Opioids are uncontrollably addictive drugs. The biggest danger associated with the abuse of these drugs is the high risk of overdose, which can often result in death. It is known that these fatalities are brought upon by disrupted breathing.

However, the exact mechanism through which these drugs suppress breathing is not known. Now, scientists have zeroed in on a set of neurons in the brainstem that play a crucial role in the repression of respiration during an overdose.

A multi-institutional study has reported the identification of specific receptors in a group of neurons, whose triggering results in opioid-induced respiratory depression (OIRD), the hampered breathing that causes death when an individual overdoses. The study found using an animal model that OIRD can be reversed by blocking these particular receptors. 

"The underlying mechanism of why opiates slow down and depress the breathing rhythm has not been fully characterized. This knowledge can provide a stepping stone to better treatment options for OIRD," said Dr. Sung Han, senior investigator of the study, in a statement. The research was published in the journal Proceedings of the National Academy of Sciences.

Identifying Responsible Neurons

Drug Abuse (Representational Picture)Pixabay

Drug abuse not only ruins one's health but also their quality of life. Along with this, the chances of these drugs causing their demise are significantly high. According to the WHO, around 0.5 million deaths are attributed to drug use annually. Over 70 percent of drug-caused deaths are associated with opioids, with over 30 percent of them resulting from overdoses.

Opioids such as morphine, heroin, and fentanyl, among others, work by binding with proteins known as opioid receptors present on neurons, eventually inhibiting their activity. As of now, naloxone is one of the only medications that is known to be able to stop the effects of opioids and counter an overdose.

Nevertheless, naloxone has its limitations. This includes a short duration of action—requiring multiple administrations—and blocking of opioid receptors across the body (including those that help control pain).

Illustration of neuronsFlickr/ Penn State

In order to devise improved approaches to tackle OIRD with more precision, the authors began looking for breathing neurons within the brain that also possessed opioid receptors. Through the current study, they discovered a group of neurons that express a particular variety of opioid receptors—the mu opioid or µ-opioid receptor.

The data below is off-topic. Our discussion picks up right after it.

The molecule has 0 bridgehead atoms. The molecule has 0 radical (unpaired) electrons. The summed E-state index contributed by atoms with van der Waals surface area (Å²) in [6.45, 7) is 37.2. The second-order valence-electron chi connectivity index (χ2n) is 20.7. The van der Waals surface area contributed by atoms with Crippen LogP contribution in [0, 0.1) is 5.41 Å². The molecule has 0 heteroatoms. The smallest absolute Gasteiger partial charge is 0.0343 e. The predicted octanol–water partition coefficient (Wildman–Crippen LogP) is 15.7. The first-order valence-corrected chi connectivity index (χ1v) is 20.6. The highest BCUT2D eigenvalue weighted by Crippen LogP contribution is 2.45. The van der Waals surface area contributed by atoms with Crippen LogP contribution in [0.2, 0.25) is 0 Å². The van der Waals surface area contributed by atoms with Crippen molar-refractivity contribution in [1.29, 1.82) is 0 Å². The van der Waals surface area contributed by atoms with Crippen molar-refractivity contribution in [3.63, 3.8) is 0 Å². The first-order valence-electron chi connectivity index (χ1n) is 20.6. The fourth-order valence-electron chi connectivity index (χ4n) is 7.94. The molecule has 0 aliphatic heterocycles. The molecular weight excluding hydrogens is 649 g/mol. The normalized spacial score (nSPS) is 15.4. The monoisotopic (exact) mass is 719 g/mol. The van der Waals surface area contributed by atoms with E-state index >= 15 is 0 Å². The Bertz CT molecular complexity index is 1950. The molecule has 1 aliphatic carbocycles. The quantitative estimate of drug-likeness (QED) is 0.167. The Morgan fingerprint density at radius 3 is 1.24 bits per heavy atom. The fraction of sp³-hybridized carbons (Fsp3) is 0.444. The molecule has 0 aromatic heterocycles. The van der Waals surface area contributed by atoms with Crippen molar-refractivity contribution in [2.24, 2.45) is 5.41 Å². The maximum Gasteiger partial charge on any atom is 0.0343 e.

These neurons are found in the breathing modulation center of the brainstem (the stalk-like structure that connects the cerebrum to the spinal cord). Following this, the team identified the role of the neurons in OIRD.

Countering OIRD and Improving Respiration

They used mice that were genetically modified to not contain µ-opioid receptors in the identified neurons. It was found that when these engineered mice were exposed to morphine, their breathing was not disrupted like it was in control mice.

Another important learning was that when these receptors were stimulated in control animals without the introduction of opioids, the mice still experienced symptoms of OIRD. Next, the researchers focused on finding ways through which OIRD could be reversed.

In this image of a mouse brain cross-section, a cluster of neurons that play a critical role in regulating breathing during an opioid overdose is highlighted in bright green.Salk Institute

For this, they treated overdosed mice with compounds targeting other receptors present on the same neurons. The role of these receptors is opposite to that of the µ-opioid receptors. Therefore, they were activating those receptors rather than inhibiting them.

"We discovered four different chemical compounds that successfully activated these neurons and brought back the breathing rate during OIRD," noted Shijia Liu, first author of the study.

So what is next for the team? They intend to ascertain whether there is a role of other cell groups in OIRD. They will also study the link between the regulation of breathing and the perception of pain. This may potentially open new avenues in the development of targeted remedies for OIRD.

"We hope to explain the pain-breathing segregation at the molecular or microcircuit level. By doing that, we can try to restore breathing without touching analgesic effects of opioids," concluded Dr. Han.